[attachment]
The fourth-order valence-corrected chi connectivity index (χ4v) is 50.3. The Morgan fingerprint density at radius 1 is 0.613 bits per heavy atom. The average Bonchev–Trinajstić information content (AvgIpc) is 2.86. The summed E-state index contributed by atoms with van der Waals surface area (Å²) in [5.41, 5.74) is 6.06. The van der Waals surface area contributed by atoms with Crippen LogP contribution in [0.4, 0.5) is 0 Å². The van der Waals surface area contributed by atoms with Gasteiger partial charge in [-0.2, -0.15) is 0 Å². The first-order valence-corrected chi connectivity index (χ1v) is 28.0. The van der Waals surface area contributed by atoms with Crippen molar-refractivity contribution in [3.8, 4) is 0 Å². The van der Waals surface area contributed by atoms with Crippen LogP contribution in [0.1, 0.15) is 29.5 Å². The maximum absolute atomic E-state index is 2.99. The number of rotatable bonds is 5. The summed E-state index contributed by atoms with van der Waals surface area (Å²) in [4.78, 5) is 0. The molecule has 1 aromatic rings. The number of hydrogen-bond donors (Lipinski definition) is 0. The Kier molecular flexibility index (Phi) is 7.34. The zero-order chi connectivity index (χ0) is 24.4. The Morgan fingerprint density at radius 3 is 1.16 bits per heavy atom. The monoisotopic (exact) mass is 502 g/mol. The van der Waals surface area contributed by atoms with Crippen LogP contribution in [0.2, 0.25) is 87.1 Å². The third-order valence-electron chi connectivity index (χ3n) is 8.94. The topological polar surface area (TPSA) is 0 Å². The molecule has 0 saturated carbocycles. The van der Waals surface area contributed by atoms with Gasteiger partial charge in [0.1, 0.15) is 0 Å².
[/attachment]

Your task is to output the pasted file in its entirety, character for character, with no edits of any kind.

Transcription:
The fourth-order valence-corrected chi connectivity index (χ4v) is 50.3. The Morgan fingerprint density at radius 1 is 0.613 bits per heavy atom. The average Bonchev–Trinajstić information content (AvgIpc) is 2.86. The summed E-state index contributed by atoms with van der Waals surface area (Å²) in [5.41, 5.74) is 6.06. The van der Waals surface area contributed by atoms with Crippen LogP contribution in [0.4, 0.5) is 0 Å². The van der Waals surface area contributed by atoms with Gasteiger partial charge in [-0.2, -0.15) is 0 Å². The first-order valence-corrected chi connectivity index (χ1v) is 28.0. The van der Waals surface area contributed by atoms with Crippen molar-refractivity contribution in [3.8, 4) is 0 Å². The van der Waals surface area contributed by atoms with Crippen LogP contribution in [0.1, 0.15) is 29.5 Å². The maximum absolute atomic E-state index is 2.99. The number of rotatable bonds is 5. The summed E-state index contributed by atoms with van der Waals surface area (Å²) in [4.78, 5) is 0. The molecule has 1 aromatic rings. The number of hydrogen-bond donors (Lipinski definition) is 0. The Kier molecular flexibility index (Phi) is 7.34. The zero-order chi connectivity index (χ0) is 24.4. The Morgan fingerprint density at radius 3 is 1.16 bits per heavy atom. The monoisotopic (exact) mass is 502 g/mol. The van der Waals surface area contributed by atoms with Crippen LogP contribution in [0.2, 0.25) is 87.1 Å². The third-order valence-electron chi connectivity index (χ3n) is 8.94. The topological polar surface area (TPSA) is 0 Å². The molecule has 0 saturated carbocycles. The van der Waals surface area contributed by atoms with Gasteiger partial charge in [0.1, 0.15) is 0 Å².